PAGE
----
We also learned other parts of Mo-e-se’s story from his medical records and the report written by the district’s Surveillance and Rapid Response Team (SRRT)—an official task force responsible for epidemic containment in the area. Although TB is not normally in the scope of SRRT’s “rapid response,” Mo-e-se case was a special as the report from the regional microbiological laboratory alarmingly confirmed that the germ he carried was not “normal” TB. It was the MDR-TB. The role of SRRT is to identify the people affected by the “potential” epidemic and its geographic extent, and to find ways to control it. In an attempt to do so, an “outbreak narrative” (Wald, 2008) was deployed as an heuristic tool. In the SRRT’s report, Mo-e-se was indicated as the “source case” whose geographic whereabouts needed to be critically appraised.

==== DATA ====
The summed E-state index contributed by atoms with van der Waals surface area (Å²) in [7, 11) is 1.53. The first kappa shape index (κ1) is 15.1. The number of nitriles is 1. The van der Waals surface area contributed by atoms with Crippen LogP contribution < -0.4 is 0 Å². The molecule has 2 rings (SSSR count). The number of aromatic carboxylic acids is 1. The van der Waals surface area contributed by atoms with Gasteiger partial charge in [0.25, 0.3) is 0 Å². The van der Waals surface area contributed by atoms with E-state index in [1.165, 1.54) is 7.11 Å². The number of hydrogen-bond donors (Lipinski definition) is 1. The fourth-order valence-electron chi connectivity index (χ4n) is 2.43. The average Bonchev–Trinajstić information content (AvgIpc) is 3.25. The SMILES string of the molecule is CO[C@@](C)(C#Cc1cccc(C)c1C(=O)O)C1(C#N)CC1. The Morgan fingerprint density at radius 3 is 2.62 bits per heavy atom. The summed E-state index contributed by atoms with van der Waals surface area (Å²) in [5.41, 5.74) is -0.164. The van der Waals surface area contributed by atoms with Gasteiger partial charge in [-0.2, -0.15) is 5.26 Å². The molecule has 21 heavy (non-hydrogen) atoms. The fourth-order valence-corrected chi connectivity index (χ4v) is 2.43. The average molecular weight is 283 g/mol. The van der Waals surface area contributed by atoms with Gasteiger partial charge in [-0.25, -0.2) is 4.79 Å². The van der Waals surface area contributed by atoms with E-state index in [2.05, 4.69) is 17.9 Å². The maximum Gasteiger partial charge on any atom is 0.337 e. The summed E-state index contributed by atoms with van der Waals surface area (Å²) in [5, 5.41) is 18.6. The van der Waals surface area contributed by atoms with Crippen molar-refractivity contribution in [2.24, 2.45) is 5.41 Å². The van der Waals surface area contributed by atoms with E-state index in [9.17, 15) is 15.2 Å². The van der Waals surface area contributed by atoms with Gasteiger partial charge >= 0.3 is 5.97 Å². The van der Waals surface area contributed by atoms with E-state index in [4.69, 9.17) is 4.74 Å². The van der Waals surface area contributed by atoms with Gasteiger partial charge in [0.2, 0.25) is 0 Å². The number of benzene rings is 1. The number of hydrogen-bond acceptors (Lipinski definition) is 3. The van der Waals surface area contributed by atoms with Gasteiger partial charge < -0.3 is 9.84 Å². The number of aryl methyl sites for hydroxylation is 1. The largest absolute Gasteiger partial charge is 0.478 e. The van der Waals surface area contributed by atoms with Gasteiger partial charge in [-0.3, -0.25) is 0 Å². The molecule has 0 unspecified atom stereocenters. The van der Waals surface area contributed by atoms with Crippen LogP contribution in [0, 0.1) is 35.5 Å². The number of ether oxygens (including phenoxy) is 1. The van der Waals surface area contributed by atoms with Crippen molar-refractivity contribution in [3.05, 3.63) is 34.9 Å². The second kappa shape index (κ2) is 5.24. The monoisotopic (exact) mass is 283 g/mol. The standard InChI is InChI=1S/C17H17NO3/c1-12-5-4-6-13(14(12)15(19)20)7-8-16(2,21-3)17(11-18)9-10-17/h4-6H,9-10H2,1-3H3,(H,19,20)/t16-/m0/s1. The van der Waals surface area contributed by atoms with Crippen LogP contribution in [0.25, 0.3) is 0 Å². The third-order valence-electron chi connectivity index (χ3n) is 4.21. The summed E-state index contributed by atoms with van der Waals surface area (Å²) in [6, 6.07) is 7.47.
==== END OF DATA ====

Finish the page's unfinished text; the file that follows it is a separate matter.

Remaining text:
The investigation by the SRRT was able to locate Mo-e-se’s homestead. It was a small, Karen-styled thatched bamboo hut wherein ten of his relatives lived in close proximity. They were officially identified as “household contact” cases whose risk of contagion was very high. All of them were “screened” and, fortunately, all chest radiographs were normal. As six of them were children, they had to get the Tuberculin Skin Test to see if they had latent TB infection (LTBI), a non-symptomatic infection that can flare up later in their lives. The results were negative. Nevertheless, there was one of Mo-e-se’s relatives missing, and nobody knew where she was. The only thing they knew was the chilling fact the woman now worked as a live-in nanny, caring for a child in Bangkok.